When I was in my senior year of high school, I remember that right at the beginning, people started warning me that it would be stressful. “You’re about to end a very big chapter of your life and begin a new one that will be totally different,” they said. “This can make you freak out a little bit.” They kept reminding me that I could talk to someone if I felt stressed out.
I didn’t feel stressed out, though. I was 18, knew everything, and had everything under control. Only psychos freak out. I mean, it’s COLLEGE. It’s normal. I knew it was a big step, but freaking out was for things that weren’t normal. Like finding out that you’re adopted and that your real parents are murderers. Or that you have 6 months to live. But college? Come on.
In retrospect, though, I see that while I “didn’t feel stressed, out” several things happened that year that lead me now, as an older and wiser person who is willing to admit that when I was 18 I was full of shit most of the time, to conclude that somewhere in there, I clearly was feeling some stress.
For example, I developed a rather violent eye twitch. It wasn’t really noticeable to anyone but me. I didn’t look like I had Turrets syndrome or something. But constantly, throughout the day, my lower eyelid would start to contract and cause a weird pulsing sensation on the white of my eye. It was distracting but not painful. At the time, I remember thinking it was “crazy town” and made a bunch of jokes about it and then proceeded to ignore it.
Then, starting when I turned 18 and was granted the right to sign myself out of school because I was a legal adult, I stopped attending all my classes each day. We had a block schedule so there were only 4 classes to attend, but for some reason, I couldn’t find the strength to go to all 4 in a day beginning in about February. I honestly don’t think that I made all 4 classes once from somewhere in March to the very end of school. It was a different one every day – I alternated based on my mood and what we were doing that day. Also on how much I wanted to sleep in versus leave early versus take a long lunch break.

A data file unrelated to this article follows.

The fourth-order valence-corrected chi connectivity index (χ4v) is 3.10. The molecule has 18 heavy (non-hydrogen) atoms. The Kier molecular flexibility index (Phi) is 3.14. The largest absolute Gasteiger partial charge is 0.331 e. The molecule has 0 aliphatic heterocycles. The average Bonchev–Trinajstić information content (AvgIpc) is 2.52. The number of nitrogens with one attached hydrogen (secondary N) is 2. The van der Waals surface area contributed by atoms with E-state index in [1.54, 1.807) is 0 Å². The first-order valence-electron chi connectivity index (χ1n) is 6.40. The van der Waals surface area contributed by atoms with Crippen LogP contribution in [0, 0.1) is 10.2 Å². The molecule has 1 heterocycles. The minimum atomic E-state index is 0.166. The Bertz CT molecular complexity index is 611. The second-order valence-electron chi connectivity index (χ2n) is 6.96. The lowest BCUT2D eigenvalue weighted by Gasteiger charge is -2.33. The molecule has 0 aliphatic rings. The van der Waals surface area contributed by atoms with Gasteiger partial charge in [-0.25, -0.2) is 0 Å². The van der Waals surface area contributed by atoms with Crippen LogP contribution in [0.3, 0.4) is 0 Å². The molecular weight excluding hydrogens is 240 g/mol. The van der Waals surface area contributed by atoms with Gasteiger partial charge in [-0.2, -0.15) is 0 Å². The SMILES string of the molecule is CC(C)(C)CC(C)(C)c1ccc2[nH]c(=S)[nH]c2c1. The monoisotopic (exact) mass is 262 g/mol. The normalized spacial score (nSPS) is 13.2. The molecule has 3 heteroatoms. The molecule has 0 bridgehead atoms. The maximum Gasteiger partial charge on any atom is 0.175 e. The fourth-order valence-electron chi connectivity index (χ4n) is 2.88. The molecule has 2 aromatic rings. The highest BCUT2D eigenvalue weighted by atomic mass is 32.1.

The thing was, though, I wasn’t blowing off classes to live a wild, party lifestyle or something. I wasn’t even doing it to hang out with friends. I left alone and would go home and sleep. So for the last 3 months of high school, I suddenly could not get through one day without taking at least a 2 hour nap. And I was not a night owl, catching up on sleep. It was just that suddenly I was so tired all the time. I just needed the extra shut eye.
Again, at the time, this was just how I “felt like” doing things. Now, when I look back, I realize that I was clearly stressed out but refused to acknowledge it because I interpreted “stress behavior” as screaming and going on benders and ripping my hair out. It never occurred to me that stress could manifest in strange ways.
Why am I telling you this? As part of sharing all the details about the Peace Corps experience, I feel it is my duty to inform you that it is starting over again. I have begun to see random stress behavior crop up, although this time I’m more willing to acknowledge it. I suddenly have started needing about 10 hours of sleep a night if I’m going to make it through the day teaching. I’ve had random headaches and bouts of nausea, which I’ve determined through trial and error are not due to any medical ailments or the village water or food. Today, I caught myself staring at a wall for over 10 minutes without moving. I wasn’t thinking about anything. Just starting to turn my brain off. This is how it starts…
I have tried since arriving in Moldova to imagine what it will be like to leave. And I honestly don’t think I can do it, still, being this close to the end. I’ve wanted the reality to hit me for several months now. I would love to have it smack me in the face so I can just deal with my terror of starting over with no job or house or car, or sadness at the amazing experience being over, or confusion as to how I’m supposed to feel about coming “home” to a culture that will no doubt seem alien to me after getting so used to living with no indoor plumbing or running water, let alone a supermarket or a Baby Gap.
But I can’t get a conscious grasp on these feeling. My brain won’t let me deal with it this early. And if high school is any indication (I’d like to think I’ve evolved but who knows), I may not ever feel like they really hit me. As for now, I seem to be having strange physical manifestations but the rest of the time I feel like I’m going through motions.
This week we have our Close of Service conference were we get all the logistical information about leaving Moldova. After that it’s just a few more review lessons, meeting the new wave of volunteers that will replace us this summer, training them a little bit and then it ends. And then I’m a civilian again. With just a backpack, some obscure language skills, a bunch of memories, and, possibly, an eye twitch.